That’s why App discovery and evaluation to me is a perfect example of 21st Century Skills in action. The search for an app, the critical assessment of an app, the practical integration of an app into instruction and hopefully, the sharing out of that process through social media to pay it forward for the common good. To impede that process by trying to control it seems very 19th century to me. So I’ve been thinking what we should be doing is giving every educator the opportunity (and expectation) to explore, experiment, fail, succeed and share with Apps. The best way to do this is to eliminate the red tape and give everyone an App Budget with permission to play. I propose just one requirement; that they share their app discovery with their peers throughout the year.

    What do you think? Do you know of any districts that have taken this approach? I’d love to hear your thoughts.

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    • Shelly Moses 11:04 am on September 7, 2013 Permalink | Reply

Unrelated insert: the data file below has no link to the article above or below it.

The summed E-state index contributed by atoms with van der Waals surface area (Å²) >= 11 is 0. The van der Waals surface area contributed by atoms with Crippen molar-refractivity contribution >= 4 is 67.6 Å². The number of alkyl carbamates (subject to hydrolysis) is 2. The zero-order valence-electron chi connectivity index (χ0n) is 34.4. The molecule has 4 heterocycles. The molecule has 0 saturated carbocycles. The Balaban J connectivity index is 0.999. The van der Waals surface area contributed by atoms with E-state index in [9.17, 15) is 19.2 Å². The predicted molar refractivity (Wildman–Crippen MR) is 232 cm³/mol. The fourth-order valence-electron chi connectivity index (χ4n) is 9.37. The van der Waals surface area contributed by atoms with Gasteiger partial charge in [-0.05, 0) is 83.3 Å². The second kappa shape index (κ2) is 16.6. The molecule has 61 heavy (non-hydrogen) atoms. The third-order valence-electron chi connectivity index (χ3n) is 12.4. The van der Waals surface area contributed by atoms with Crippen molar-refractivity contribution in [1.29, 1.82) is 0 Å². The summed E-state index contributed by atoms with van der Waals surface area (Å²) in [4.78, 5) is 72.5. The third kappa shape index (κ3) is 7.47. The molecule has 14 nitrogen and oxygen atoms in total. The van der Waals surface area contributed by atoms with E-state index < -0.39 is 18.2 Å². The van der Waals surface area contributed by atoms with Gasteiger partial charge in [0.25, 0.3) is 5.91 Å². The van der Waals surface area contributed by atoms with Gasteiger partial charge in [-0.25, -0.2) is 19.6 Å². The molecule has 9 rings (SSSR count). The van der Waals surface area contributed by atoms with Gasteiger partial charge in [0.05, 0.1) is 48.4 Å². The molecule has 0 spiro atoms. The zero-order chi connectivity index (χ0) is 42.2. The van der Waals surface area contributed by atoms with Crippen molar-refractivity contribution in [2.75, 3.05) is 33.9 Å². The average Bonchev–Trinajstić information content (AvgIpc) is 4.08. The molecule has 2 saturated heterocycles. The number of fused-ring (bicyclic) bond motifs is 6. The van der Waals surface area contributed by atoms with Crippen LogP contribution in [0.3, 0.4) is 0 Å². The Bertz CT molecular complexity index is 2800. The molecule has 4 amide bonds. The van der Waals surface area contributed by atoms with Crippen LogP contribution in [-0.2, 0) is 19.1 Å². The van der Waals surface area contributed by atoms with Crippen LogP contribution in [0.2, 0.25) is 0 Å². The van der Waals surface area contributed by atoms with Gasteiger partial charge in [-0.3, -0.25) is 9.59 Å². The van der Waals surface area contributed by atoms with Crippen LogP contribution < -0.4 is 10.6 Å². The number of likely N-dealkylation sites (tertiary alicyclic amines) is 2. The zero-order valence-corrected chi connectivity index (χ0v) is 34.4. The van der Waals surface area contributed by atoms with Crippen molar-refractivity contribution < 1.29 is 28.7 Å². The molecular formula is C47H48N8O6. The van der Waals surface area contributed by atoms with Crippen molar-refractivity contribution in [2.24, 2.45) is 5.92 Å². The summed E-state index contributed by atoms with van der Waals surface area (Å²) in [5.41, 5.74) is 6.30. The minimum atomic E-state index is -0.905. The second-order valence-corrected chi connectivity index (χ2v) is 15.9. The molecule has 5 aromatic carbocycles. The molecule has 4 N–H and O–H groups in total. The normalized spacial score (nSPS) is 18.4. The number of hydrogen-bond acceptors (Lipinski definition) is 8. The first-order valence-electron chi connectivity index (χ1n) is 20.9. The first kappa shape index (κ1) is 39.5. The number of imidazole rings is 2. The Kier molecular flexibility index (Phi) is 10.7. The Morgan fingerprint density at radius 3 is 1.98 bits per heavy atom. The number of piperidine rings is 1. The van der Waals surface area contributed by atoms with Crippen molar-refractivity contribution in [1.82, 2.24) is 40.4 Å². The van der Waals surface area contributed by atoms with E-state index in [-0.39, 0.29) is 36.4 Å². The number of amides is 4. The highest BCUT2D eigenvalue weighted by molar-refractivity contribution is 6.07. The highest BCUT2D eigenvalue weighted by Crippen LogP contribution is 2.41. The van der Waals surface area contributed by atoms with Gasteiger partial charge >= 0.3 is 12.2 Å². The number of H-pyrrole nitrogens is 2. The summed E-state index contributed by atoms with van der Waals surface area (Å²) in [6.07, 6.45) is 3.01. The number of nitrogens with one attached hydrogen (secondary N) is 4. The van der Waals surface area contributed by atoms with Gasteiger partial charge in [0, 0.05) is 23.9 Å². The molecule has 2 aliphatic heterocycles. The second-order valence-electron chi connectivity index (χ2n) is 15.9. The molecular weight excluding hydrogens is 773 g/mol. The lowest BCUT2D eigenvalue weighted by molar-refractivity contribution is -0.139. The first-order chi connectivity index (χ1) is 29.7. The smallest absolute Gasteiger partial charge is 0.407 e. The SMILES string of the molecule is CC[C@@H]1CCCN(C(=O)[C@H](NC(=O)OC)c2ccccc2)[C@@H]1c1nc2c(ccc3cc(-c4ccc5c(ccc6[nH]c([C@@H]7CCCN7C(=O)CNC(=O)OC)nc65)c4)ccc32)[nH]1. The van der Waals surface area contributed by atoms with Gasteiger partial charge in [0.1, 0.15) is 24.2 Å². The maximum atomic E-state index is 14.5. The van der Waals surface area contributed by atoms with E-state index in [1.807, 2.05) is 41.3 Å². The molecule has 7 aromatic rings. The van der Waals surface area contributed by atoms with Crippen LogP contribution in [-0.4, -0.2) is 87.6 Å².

I agree with you Andrew. How are teachers or students to know which apps will support their learning, thinking, or collaboration if there is no process for trial. My school gave us $50 to use on iTunes when the first five of us were issued iPads but nothing since then. Our high schoolers each receive a $50 iTunes card when they are issued their iPad so they can purchase apps and eBooks. If the focus remains on the end goal of learning then that app used for the process shouldn’t matter.

    • Derrick Brown 12:43 pm on September 7, 2013 Permalink | Reply

      I agree . I wrote a grant for iPads and included a $1000 gift card for apps. Got some iPads but card denied. I will seek donations for a card to buy apps for teachers .

  • Andrew T Schwab 7:12 am on April 3, 2010 Permalink | Reply